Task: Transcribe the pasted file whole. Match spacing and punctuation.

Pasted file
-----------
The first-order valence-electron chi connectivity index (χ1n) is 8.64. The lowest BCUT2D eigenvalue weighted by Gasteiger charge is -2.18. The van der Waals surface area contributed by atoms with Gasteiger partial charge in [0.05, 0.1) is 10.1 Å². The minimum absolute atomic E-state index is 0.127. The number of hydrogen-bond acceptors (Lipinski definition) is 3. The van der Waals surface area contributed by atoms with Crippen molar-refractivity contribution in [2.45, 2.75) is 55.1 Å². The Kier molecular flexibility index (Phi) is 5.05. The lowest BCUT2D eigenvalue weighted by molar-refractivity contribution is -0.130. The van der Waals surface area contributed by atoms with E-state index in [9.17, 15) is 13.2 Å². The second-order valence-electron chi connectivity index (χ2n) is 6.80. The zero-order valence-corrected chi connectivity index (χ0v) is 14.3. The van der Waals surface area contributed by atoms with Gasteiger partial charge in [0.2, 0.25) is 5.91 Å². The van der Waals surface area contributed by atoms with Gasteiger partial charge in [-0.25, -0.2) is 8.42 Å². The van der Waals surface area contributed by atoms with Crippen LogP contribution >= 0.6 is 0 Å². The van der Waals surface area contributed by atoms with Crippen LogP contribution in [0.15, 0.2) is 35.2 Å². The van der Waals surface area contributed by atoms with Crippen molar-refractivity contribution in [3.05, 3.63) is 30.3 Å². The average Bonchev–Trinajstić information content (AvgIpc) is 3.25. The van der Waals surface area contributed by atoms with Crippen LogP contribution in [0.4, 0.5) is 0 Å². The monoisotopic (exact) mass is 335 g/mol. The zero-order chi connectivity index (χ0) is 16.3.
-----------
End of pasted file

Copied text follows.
The first-order valence-electron chi connectivity index (χ1n) is 8.64. The lowest BCUT2D eigenvalue weighted by Gasteiger charge is -2.18. The van der Waals surface area contributed by atoms with Gasteiger partial charge in [0.05, 0.1) is 10.1 Å². The minimum absolute atomic E-state index is 0.127. The number of hydrogen-bond acceptors (Lipinski definition) is 3. The van der Waals surface area contributed by atoms with Crippen molar-refractivity contribution in [2.45, 2.75) is 55.1 Å². The Kier molecular flexibility index (Phi) is 5.05. The lowest BCUT2D eigenvalue weighted by molar-refractivity contribution is -0.130. The van der Waals surface area contributed by atoms with E-state index in [9.17, 15) is 13.2 Å². The second-order valence-electron chi connectivity index (χ2n) is 6.80. The zero-order valence-corrected chi connectivity index (χ0v) is 14.3. The van der Waals surface area contributed by atoms with Gasteiger partial charge in [0.2, 0.25) is 5.91 Å². The van der Waals surface area contributed by atoms with Gasteiger partial charge in [-0.25, -0.2) is 8.42 Å². The van der Waals surface area contributed by atoms with Crippen LogP contribution >= 0.6 is 0 Å². The van der Waals surface area contributed by atoms with Crippen LogP contribution in [0.15, 0.2) is 35.2 Å². The van der Waals surface area contributed by atoms with Crippen molar-refractivity contribution in [3.05, 3.63) is 30.3 Å². The average Bonchev–Trinajstić information content (AvgIpc) is 3.25. The van der Waals surface area contributed by atoms with Crippen LogP contribution in [0.4, 0.5) is 0 Å². The monoisotopic (exact) mass is 335 g/mol. The zero-order chi connectivity index (χ0) is 16.3.